Facing Ignorance, Yet Again

Not too long ago, I was kind of taken aback by some remarks that someone said. This person and I don’t necessarily have the best of all relationships, but the comments that they made really bothered me. Everything else that this particular person says doesn’t really get to me, but this one really did. Without saying word for word, they said that my bipolar disorder is a liability.

It’s a threat, as though everyone around me should be afraid of me. It’s not safe to be around me.

It bothered me because it’s another example of the ignorant stigma that exists about bipolar disorder or any other mental conditions.

There are people who have mental disorders who are violent, even capable of killing. But there are people without mental disorders who are just as likely to be violent, with the capability of killing. So the idea of a person feeling threatened by someone with a mental disorder holds about as much water for me as a wet paper napkin.

I have a temper. I have a very short temper. But I’m not a dangerous person. You won’t find anything in my history of me attempting to harm anyone, stab them, shoot them, physically fighting them, or anything. I’m a non-physical person, but I will defend myself. But I believe any human being that feels threatened will, and have the right to, defend themselves. In fact, I’m the one who either tries to avoid confrontation or de-escalate it. So again, the unwarranted fear of me being a threat to you holds about as much water as a wet paper napkin.

I was told that I was a threat to the people around them, even though I have never been around these people. I was judged before anyone ever laid eyes on me. I could really care less about any of that. What bothers me is that this is the stigma that is constantly hanging over our head; the stigma that we’re going to automatically lash out and try to cause you harm.

The statement also highlights how little they know about bipolar disorder. It’s a mood disorder. Most people with bipolar disorder are more likely to be bogged down with depression that anything. We become manic, where it’s like being higher than anything on Earth, but except in extreme cases, we’re not concerned with fucking with you. When I’m hypomanic, I get irritated (I’m naturally an irritable person anyway, but it’s to a level ten when I’m hypomanic), but I want to have fun. I’m highly focused on other things. I’m not going to lash out and choke the shit out of you for no reason. I might cuss your ass out, which I would do whether I’m depressed, hypomanic, or neutral. Your feelings might get hurt. But that’s really about it.  I’m by no means trying to trivialize the significance of the disorder. All I’m trying to say is that to automatically assume that I’m any kind of threat to people who I’ve never met or talked to is just simply ignorant and stupid, for lack of better words.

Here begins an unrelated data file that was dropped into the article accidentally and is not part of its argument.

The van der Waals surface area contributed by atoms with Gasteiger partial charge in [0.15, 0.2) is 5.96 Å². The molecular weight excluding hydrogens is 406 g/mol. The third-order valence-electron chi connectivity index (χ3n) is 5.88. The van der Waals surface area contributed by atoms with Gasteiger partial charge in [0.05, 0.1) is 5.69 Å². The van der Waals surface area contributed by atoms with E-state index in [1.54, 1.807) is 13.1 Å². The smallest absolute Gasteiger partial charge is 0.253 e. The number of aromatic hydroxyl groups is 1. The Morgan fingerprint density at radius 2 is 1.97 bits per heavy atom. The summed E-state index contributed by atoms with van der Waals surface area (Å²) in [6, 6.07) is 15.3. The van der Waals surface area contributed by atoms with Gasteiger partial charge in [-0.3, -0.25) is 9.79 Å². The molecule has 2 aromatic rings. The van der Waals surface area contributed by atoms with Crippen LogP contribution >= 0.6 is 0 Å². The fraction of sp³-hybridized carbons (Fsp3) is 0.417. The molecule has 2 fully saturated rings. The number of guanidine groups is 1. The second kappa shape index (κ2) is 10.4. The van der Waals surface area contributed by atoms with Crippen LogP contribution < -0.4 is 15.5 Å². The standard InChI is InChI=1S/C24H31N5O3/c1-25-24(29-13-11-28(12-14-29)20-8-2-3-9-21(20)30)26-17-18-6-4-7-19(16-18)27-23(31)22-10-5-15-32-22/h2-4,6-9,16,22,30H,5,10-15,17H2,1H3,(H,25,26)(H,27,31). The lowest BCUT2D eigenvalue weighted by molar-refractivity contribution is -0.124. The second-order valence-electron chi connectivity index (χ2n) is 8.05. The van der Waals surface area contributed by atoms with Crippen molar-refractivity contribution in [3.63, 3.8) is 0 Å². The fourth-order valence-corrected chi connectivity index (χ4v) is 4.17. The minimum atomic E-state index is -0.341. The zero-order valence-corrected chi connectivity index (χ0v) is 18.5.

Honestly, I feel like this person was trying to use this diagnosis against me, especially in the conversation that we had I never brought it up. But they do know about it. This is something that I was prepared for when I started disclosing my diagnosis, so I wasn’t completely caught off-guard. Like anything that you put out there, certain things come with the territory. But I am bothered by the fact that it was brought up in a conversation that had nothing to do with the subject at hand. It was a low blow, an unwarranted jab, and to be honest with you, I simply want to say to the person fuck you. Harsh to say, yes. But so is using info about someone’s mental or health status as a weapon of your choosing. It was a coward move, a bitch ass move.

By the way, I’m not in the middle of any episode or angry as I write this post, although it is ruffling my feathers. These are thoughts that I’ve spent the last couple of days thinking about, as far as how I want to say it; not because I was concerned with offending anyone (anyone who knows me know I don’t care if you’re offended or not), but because I wanted it to come out the best way possible.

One one hand, I can understand the ignorance. I was there at one time. That was because I didn’t know or understand what any of this shit was. But nowadays, there’s so much information out there that there’s really no excuse to not have a basic understanding. You don’t have to go to school to learn what certain mental illnesses are, and their symptoms. You don’t have to be a pharmacist to get a basic idea of the medications and how they affect people, including their side effects. You don’t need to be a therapist to understand how all of the negative reactions from society, our “friends”, and our “families” can cause so much harm to people battling with mental illness, that it can be detrimental and be the difference between life and death. While you’re reading about the latest gossip on the internet, or trying to keep up with Beyonce’s pregnancy, you can take a few minutes to do a little research on mental disorders. Whether you want to believe it or accept it, there are people around you, friends or family, that suffers from something. It could be bipolar. It could be anxiety. Depression, schizophrenia, borderline personality, postpartum depression, OCD, eating disorders, you name it.

Mental Health Awareness Month isn’t over, yet, but awareness doesn’t have to end on June 1. The more aware we are, the more the stigma dies, so we can avoid saying stupid ass shit and making dumb ass assumptions like the people I’ve been talking during this post.

Until later…

2 thoughts on “Facing Ignorance, Yet Again

  1. You got this, Jacob. As you know I have PTSD, and I’m always nervous and reluctant to tell anyone who isn’t close to me about it. There is the stigma that we are all dangerous also. You know who you are, as do I, and anything negative anybody has to say doesn’t matter at the end of the day.

    Liked by 1 person

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